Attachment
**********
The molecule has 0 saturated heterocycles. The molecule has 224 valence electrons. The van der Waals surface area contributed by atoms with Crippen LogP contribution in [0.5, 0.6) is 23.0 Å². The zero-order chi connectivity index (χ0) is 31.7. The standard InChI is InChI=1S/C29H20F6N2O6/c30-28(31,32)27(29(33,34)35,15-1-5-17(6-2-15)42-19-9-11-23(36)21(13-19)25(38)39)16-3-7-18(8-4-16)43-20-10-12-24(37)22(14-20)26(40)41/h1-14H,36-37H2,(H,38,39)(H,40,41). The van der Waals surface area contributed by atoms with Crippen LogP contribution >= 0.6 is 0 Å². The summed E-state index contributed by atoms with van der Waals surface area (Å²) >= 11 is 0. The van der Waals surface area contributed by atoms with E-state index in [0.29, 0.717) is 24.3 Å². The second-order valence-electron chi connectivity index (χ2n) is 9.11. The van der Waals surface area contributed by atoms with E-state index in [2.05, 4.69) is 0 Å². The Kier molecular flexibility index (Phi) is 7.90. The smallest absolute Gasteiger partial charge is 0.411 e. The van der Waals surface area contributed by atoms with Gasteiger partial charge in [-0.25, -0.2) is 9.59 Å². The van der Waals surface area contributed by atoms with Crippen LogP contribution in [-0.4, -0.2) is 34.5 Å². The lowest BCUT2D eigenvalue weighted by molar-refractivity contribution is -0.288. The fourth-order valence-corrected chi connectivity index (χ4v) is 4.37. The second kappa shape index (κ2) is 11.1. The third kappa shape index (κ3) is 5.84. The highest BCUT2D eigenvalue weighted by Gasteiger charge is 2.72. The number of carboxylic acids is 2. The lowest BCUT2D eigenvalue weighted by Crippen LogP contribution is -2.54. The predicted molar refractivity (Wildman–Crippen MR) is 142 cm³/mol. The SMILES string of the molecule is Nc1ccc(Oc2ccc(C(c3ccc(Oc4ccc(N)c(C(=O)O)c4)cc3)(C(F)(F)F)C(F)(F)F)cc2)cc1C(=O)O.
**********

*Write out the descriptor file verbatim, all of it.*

The molecule has 0 saturated heterocycles. The molecule has 224 valence electrons. The van der Waals surface area contributed by atoms with Crippen LogP contribution in [0.5, 0.6) is 23.0 Å². The zero-order chi connectivity index (χ0) is 31.7. The standard InChI is InChI=1S/C29H20F6N2O6/c30-28(31,32)27(29(33,34)35,15-1-5-17(6-2-15)42-19-9-11-23(36)21(13-19)25(38)39)16-3-7-18(8-4-16)43-20-10-12-24(37)22(14-20)26(40)41/h1-14H,36-37H2,(H,38,39)(H,40,41). The van der Waals surface area contributed by atoms with Crippen LogP contribution >= 0.6 is 0 Å². The summed E-state index contributed by atoms with van der Waals surface area (Å²) >= 11 is 0. The van der Waals surface area contributed by atoms with E-state index in [0.29, 0.717) is 24.3 Å². The second-order valence-electron chi connectivity index (χ2n) is 9.11. The van der Waals surface area contributed by atoms with E-state index in [2.05, 4.69) is 0 Å². The Kier molecular flexibility index (Phi) is 7.90. The smallest absolute Gasteiger partial charge is 0.411 e. The van der Waals surface area contributed by atoms with Gasteiger partial charge in [-0.25, -0.2) is 9.59 Å². The van der Waals surface area contributed by atoms with Crippen LogP contribution in [-0.4, -0.2) is 34.5 Å². The lowest BCUT2D eigenvalue weighted by molar-refractivity contribution is -0.288. The fourth-order valence-corrected chi connectivity index (χ4v) is 4.37. The second kappa shape index (κ2) is 11.1. The third kappa shape index (κ3) is 5.84. The highest BCUT2D eigenvalue weighted by Gasteiger charge is 2.72. The number of carboxylic acids is 2. The lowest BCUT2D eigenvalue weighted by Crippen LogP contribution is -2.54. The predicted molar refractivity (Wildman–Crippen MR) is 142 cm³/mol. The SMILES string of the molecule is Nc1ccc(Oc2ccc(C(c3ccc(Oc4ccc(N)c(C(=O)O)c4)cc3)(C(F)(F)F)C(F)(F)F)cc2)cc1C(=O)O.